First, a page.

Existing restraints regarding conflicts of interest and lobbying after service at the Pentagon are woefully inadequate and undermine the reputation and operational integrity of the Department of Defense (DOD). Today, post-government employment restrictions on lobbying and recusal periods for certain individuals with financial conflicts of interest only last for one year.1 Moreover, lobbying restrictions are not codified in acquisition regulations.2 These inadequate laws risk prioritizing the financial interests of senior officials and arms contractors over national security. Over the past two decades, the largest defense contractors collectively made $285 million in campaign contributions and spent $2.5 billion in lobbying while hiring hundreds of lobbyists with Defense Department backgrounds.3
A new Government Accountability Office (GAO) report found that insufficient post-government employment monitoring of defense personnel and lack of enforcement mechanisms perpetuate the revolving door phenomenon.4 In addition, a Project On Government Oversight (POGO) report identified 380 high-ranking former Pentagon officials who transitioned from the DOD to private companies between 2008 and 2018 and almost immediately became lobbyists, board members, executives, and consultants for defense contractors.5
Administrations of both political parties have worked to strengthen post-government employment restrictions. The Obama, Trump, and Biden administrations all issued executive orders that included limitations on appointees who were leaving government, including a two-year prohibition on lobbying former employing agencies.6 But executive action is not sufficient. For example, Presidents Trump and Clinton revoked their own rules as they left the White House.7 We need consistent laws and limitations, regardless of who is president.
The final National Defense Authorization Act for Fiscal Year 2022 must include bold, bipartisan actions that reinforce the DOD’s integrity. The final National Defense Authorization Act conference report should incorporate these critical measures that are included in the House version of the NDAA:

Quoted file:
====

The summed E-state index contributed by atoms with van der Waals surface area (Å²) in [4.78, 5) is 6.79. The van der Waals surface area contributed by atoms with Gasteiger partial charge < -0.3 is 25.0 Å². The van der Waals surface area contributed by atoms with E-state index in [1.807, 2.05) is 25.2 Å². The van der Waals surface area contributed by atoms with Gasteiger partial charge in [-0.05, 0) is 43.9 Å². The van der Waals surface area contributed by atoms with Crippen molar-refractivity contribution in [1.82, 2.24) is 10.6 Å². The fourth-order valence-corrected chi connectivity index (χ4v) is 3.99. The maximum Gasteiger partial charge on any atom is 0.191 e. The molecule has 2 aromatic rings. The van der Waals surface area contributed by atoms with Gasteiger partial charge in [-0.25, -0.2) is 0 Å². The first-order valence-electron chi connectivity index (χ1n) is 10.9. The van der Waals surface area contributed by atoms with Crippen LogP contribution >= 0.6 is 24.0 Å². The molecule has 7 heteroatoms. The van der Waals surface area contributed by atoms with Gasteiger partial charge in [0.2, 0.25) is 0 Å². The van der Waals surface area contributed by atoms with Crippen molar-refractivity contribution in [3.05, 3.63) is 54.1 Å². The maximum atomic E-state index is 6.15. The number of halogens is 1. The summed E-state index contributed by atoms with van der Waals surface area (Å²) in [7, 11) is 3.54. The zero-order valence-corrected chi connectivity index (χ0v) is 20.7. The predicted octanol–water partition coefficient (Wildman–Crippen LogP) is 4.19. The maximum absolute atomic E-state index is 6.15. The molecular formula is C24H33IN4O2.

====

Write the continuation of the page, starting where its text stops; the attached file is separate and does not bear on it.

- Increase lobbying restrictions for certain former senior executive branch personnel governmentwide from one to two years (Sec. 6494 of H.R. 4350). Congress established limits on post-government activities to protect the integrity of the procurement process. This provision would make some of those reforms permanent by extending the cooling-off period for some appointees from one year to two years.
- Expand recusal periods for DOD officers and employees with financial conflicts of interest (Sec. 1121 of H.R. 4350 and Sec. 1103 in S. 2792). Individuals joining the Pentagon after working for or on behalf of Department of Defense contractors can create a perception of favoritism that undermines competition. Longer recusal periods for those officials will help prevent future conflicts of interest.
- Codify current lobbying prohibitions in acquisition regulations, as recommended by the Government Accountability Office (Sec. 823 of H.R. 4350). Not including these restrictions in acquisition regulations, the GAO wrote, means “DOD may be missing an opportunity to create a sense of shared accountability between the employees and the contractors who hire them and a means of ensuring that the government does not do business with companies whose employees violate the lobbying restriction with their employers’ knowledge.”8